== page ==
Wednesday, 12 March 2008


ἰόπλοκ᾽ ἄγνα μελλιχόμειδε Σάπφοι
Violet-haired, pure, honey-smiling Sappho.

I love bumming around Eressos whenever I can get away for a few weeks. Eressos is a small village on the Greek island Lesvos (or Lesbos). It was not always a small village, once it was a mighty city on a par with Troy for commercial and strategic importance. (We've all seen the film so it must be true). Actually it is, and you can visit the ruins of Troy in Turkey.

I myself visit the ruins of Eressos everytime I go to the shops or the beach. For Eressos has another claim to fame, it was the birthplace of Sappho, the foremost lyrical poet of her time. A genius, hailed by Plato as the Tenth Muse. Today coins are dug up with her face on them. Lauded and respected by her peers, history has repeatedly embraced and barraged her over the years. Artistic phenomenon, lover of women, a sophisticated talent in words and music, studied by classic scholars to this very day.

And so, I look into the most recent excavations and marvel that Sappho actually lived in one of those holes. Now, I'm not saying that she was a Hobbit, there's obviously twelve feet of modern times piled up over her birthplace, else there'd be no need for excavation. A gentle scraping would do.

Truth is she spent a lot of her time in Mitylene, which is still the capitol of Lesvos, where she ran a School for Girls, sort of like the Fame Academy. (We've all seen the film so it must be true). And as these were politically unstable times, she was also exiled to Sicily for about ten years. There was once a statue of her in Syracuse, to mark her visit. Trust me, she was massive in her lifetime.
So what do we know about her work? Well, luckily hundreds of fragments of her work exist. I know fragments doesn't sound too promising, but considering you're talking about 630BC, this is a blessing.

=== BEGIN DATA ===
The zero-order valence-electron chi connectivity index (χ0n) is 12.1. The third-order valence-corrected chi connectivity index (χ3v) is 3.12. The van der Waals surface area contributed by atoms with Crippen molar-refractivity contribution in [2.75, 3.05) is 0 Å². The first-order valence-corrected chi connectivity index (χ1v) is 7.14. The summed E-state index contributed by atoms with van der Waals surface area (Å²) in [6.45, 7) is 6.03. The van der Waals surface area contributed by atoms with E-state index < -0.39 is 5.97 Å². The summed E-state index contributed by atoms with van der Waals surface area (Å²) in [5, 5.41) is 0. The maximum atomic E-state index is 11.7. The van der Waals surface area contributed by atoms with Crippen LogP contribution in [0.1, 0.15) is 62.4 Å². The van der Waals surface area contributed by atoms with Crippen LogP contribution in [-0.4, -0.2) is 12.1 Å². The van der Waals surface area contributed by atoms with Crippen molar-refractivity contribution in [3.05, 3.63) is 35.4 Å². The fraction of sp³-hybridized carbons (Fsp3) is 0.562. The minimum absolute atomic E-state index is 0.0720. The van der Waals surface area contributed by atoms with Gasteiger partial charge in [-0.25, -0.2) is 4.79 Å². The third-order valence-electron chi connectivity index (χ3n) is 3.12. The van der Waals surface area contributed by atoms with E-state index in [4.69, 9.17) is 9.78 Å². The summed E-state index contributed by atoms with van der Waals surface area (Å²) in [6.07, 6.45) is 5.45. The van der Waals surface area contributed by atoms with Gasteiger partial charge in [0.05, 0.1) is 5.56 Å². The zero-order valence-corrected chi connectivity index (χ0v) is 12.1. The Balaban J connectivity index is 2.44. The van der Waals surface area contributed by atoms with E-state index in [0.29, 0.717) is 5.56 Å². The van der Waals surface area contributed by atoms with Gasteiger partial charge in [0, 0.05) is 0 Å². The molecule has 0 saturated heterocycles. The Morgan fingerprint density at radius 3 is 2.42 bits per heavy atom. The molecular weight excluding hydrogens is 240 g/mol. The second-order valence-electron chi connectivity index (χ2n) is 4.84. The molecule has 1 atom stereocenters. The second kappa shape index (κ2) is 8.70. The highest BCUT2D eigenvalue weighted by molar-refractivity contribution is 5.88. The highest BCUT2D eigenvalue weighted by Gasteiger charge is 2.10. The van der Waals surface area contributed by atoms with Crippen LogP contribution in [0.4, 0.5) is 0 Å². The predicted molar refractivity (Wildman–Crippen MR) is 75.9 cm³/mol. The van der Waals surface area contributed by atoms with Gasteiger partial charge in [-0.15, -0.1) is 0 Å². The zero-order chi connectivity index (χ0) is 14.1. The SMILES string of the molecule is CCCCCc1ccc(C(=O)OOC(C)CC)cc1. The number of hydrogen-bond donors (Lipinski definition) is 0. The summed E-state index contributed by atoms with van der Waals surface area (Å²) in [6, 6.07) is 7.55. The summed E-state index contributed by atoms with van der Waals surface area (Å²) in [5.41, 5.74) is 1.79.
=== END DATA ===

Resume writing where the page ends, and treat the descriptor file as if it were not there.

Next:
"Standing by my bed in gold sandals Dawn that very moment awoke me."

As Sappho's existing poetry is so fragmented, and therefore open to interpretation. I, for instance, do not read this is an ode to morning, as many classical scholars tend to. Rather, I am inclined to see Dawn as her girlfriend waking her up with a nice cup of tea. (Keeper).
Of all that is written about her by scholars who, after a lifetime of study, probably know more than me I prefer to look back for the truth of Sappho's life. To the words of Maximus of Tyre, who wrote the following, which to my ear rings true in its simple acceptance of fact.

"What else was the love of the Lesbian woman except Socrates' art of love? For they seem to me to have practised love each in their own way, she that of women, he that of men. For they say that both loved many and were captivated by all things beautiful. What Alcibiades and Charmides and Phaedrus were to him, Gyrinna and Atthis and Anactoria were to the Lesbian."

All of the above may contain errors, my advice is don't copy and paste it into your thesis.


Cate said...

I do love that witchy vision of Sappho! May Lethboth long nurture your inner muse, Gill -- your books will do the big S proud.

Not much to say really... said...

Why thanky C. I hope so too, it's the twenty string lyre has me worried. Wonder if an Irish whistle would substitute?